Peter has a special interest in working with adults who experience severe dissociation, including Dissociative Identity Disorder (DID), Dissociative Amnesia,  Depersonalization/Derealization Disorder, and Other Specified Dissociative Disorder (OSDD). Peter understands that seeking support for dissociative symptoms can be challenging, so he looks to work cautiously and collaboratively with you.

What are Dissociative Disorders

According to the International Society for the Study of Trauma and Dissociation (ISSTD), Dissociative disorders are generally accepted to be caused by severe trauma, usually in early childhood. One well established model of dissociative disorders is the Structural Dissociation of the Personality.


According to this model, a person, who experiences overwhelming and unresolvable trauma, often from the very people they rely on for survival, will naturally “split” their personality into parts that “get on with everyday life” (e.g. student, socialise with friends, interact with parents) and trauma parts that hold the traumatic experiences. The more extreme, overwhelming and chronic the trauma, the more dissociation there is between parts. Parts are also referred to as alters, alternate personalities, selves, fragments, baby/little/younger/teenage/adult me, exiles/protectors.


Parts may be unaware of other parts, with parts experiencing themselves and other parts as completely separate individuals. Switching occurs when a part takes control of the body in which they reside.

DID and OSDD Treatment

Carefully staged trauma-focused psychotherapy Therapy for DID and OSDD results in improvement, whereas dissociative symptoms persist when not specifically targeted in treatment. Treatment structure for DID/OSDD, like CPTSD, consists of three stages: (1) safety, stabilization and symptom reduction,(2) working directly and in depth with traumatic memories, and (3) identity integration and rehabilitation.


EMDR treatment for Dissociative Disorders - Can it help?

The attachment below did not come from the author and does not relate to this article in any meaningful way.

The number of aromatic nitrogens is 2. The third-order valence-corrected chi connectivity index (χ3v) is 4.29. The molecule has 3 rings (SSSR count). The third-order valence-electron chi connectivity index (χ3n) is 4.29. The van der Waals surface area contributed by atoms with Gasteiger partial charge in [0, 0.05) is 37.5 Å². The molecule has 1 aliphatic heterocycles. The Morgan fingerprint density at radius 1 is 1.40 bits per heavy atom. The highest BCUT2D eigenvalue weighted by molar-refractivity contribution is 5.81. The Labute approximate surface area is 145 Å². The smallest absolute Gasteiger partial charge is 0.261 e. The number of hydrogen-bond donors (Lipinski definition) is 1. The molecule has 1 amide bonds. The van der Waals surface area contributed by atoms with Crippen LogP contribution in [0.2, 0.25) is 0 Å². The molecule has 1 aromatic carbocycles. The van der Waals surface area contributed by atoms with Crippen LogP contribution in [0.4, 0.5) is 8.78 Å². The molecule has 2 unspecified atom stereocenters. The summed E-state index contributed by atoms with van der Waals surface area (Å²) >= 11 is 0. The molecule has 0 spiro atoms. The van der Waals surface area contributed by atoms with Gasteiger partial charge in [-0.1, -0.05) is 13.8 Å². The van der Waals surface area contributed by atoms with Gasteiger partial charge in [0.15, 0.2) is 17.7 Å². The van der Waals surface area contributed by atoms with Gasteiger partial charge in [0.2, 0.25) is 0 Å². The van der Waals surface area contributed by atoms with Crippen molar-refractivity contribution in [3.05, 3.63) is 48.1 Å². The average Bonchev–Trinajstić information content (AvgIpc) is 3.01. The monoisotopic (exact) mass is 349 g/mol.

People who experience dissociative alters/parts have often experienced emotionally traumatic events, often beginning early in childhood, that have profound impacts in the present day, on their mental capacity, emotional self-regulation, and interpersonal relationships.


As therapy unfolds, the relationship between earlier trauma and the formation and maintenance of dissociative parts often becomes clearer. Work by Gonzalez, Mosquera and others highlights the opportunity for therapies such as EMDR to safely reprocess traumatic memories. EMDR can augment an initial trauma focused stabilization approach with enhancement of mental capacity building, improving self-care, and strengthening co-consciousness. EMDR can be very helpful with reducing distress associated with intrusive memories that are experienced on a regular basis in the person’s day-to-day life.


EMDR and Dissociative Identity Disorder



EMDR reprocessing of memories with people who experience dissociative parts is done gradually, progressively and with buy-in from the person’s internal system.

NDIS Capacity Building for Dissociative Identity Disorder and DDNOS

Peter is experienced in the assessment of DID and DDNOS and can assist with preparation of psychological reports in support of accessing the NDIS. Peter currently provides NDIS Capacity Building supports for NDIS Plan Managed individuals.